It’s not a spin-in transaction, because it wasn’t contrived and premeditated as such, but Cisco Systems announced yesterday that it will acquire an 80-percent stake, through a $50-milion initial investment, in data-center technology company Nuova Systems.
The driving forces behind Nuova — Mario Mazzola, Luca Cafiero, Prem Jain, and Soni Jiandani — are the same principals who launched Andiamo Systems as a Cisco spin-in company.
Andiamo, which specialized in storage-area networking (SAN) switching products and technology, eventually was folded back into Cisco for $750 million in 2004. Adiamo’s advanced SAN-switching technology became the basis for Cisco’s MDS 9000, which has done extremely well for Cisco against SAN-switching competitors, some of whom are seeking mergers and acquisitions in a bid to compete more effectively against the networking giant.
Before Andiamo, the team behind Nuova was a longtime force within Cisco, playing high-profile roles in building Cisco’s enormously successful and industry-dominating enterprise-networking business unit.
Cisco brought Mazzola into the company originally in 1993, via the acquisition of Cresendo Communications. Crescendo’s technology constituted the basis for the Catalyst family of switches, a multibillion-dollar franchise for Cisco.
Obviously, the crew at Nuova has a stellar track record, and Cisco is figuring another investment in the group might provide them with a hat-trick of sorts. That, in itself, would be no mean feat.
It appears the structure of this transaction is much like the deal structure for spin-in Andiamo. In addition to Cisco’s initial 80-percent majority position in the company, procured with $50 million in cash and other considerations, Cisco retains the option of investing a further $42 million. Cisco also has the option to purchase the remaining 20 percent of Nuova, which now belongs to company’s founders and 76 employees.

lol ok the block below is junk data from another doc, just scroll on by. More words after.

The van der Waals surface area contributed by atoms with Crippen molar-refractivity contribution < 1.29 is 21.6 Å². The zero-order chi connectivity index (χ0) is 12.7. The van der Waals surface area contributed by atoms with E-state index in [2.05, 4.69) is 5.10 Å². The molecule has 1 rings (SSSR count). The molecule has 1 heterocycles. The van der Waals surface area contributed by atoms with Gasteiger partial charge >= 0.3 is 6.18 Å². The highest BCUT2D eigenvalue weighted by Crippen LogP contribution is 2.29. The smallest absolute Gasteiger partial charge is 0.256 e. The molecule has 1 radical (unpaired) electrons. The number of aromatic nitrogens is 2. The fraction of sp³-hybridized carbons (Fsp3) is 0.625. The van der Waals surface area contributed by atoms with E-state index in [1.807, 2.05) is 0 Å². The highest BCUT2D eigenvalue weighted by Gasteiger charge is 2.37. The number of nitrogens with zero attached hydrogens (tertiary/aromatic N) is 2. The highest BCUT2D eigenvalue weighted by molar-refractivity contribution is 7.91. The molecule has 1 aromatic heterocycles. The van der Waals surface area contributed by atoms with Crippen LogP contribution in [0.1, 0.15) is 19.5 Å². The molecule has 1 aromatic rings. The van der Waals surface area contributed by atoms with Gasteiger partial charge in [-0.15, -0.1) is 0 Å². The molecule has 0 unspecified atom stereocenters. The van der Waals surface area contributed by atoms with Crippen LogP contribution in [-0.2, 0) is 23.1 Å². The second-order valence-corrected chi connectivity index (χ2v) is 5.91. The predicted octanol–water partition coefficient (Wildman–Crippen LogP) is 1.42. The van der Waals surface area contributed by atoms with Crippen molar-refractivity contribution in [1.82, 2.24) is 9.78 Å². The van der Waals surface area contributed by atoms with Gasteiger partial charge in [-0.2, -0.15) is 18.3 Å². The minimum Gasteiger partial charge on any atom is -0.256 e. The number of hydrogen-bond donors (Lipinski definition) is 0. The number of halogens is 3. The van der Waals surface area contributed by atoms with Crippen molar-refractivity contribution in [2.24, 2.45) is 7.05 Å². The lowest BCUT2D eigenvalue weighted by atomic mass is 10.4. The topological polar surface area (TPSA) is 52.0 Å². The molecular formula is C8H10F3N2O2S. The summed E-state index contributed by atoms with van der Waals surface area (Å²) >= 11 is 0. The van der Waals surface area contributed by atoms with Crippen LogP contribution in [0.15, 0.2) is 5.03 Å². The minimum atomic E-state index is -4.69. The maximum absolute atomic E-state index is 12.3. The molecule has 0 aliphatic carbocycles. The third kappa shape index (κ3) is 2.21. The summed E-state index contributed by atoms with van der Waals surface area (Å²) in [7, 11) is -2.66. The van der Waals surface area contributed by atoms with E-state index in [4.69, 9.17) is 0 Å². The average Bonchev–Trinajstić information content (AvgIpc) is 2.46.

It’s an interesting aside that Nuova didn’t want, and actively resisted, venture-capital investment.
If all goes according to plan, Cisco will buy the remainder of the company in late in fiscal 2008 or early in 2009. Cisco’s potential payout under a full-scale acquisition scenario would range from a minimum of $10 million to a maximum of $578 million, depending on how well Cisco does at selling Nuova products. As noted, it’s a deal structure not unlike the one Cisco used for Andiamo, and it’s also similar to the concept of performance bonuses for professional athletes.
As for what Cisco’s is getting from Nuova, aside from an illustrious roster of exceptionally accomplished and talented executives, there remain more questions than answers. Nuova closely guarded its plans and its technology, so not much known publicly about what the company hopes to achieve. Locking out VCs probably helped keep a lid on the the company’s secrets.
In the press release announcing the deal, Cisco said the following:
Nuova Systems’ product development efforts will complement Cisco’s current data center product portfolio, which includes the Catalyst 6500, Cisco’s core enterprise networking platform, the MDS line of storage switches, SFS server networking switches and application networking solutions for accelerating applications within the data center and to the rest of the enterprise.
I can’t find much detail there, but it’s apparent that the Nuova contribution will be additive and complementary to Cisco’s existing data-center product portfolio. Whatever results from this arrangement doesn’t appear to be replacing or superseding existing product mainstays in Cisco’s data-enter solution set.
Now we’ll have to see whether we can learn more about exactly what Nuova is doing within Cisco and about the ambitiousness of the revenue targets that could trigger the higher acqusition-related payouts from Cisco.
There was considerable consternation when Mazzola and his team left Cisco in 2005. Many observers wondered how the departures would affect the company’s data-center strategy and execution. Well, the Andiamo gang is back at Cisco, and it appears to have been given a significant strategic mandate to take the company forward in the data center.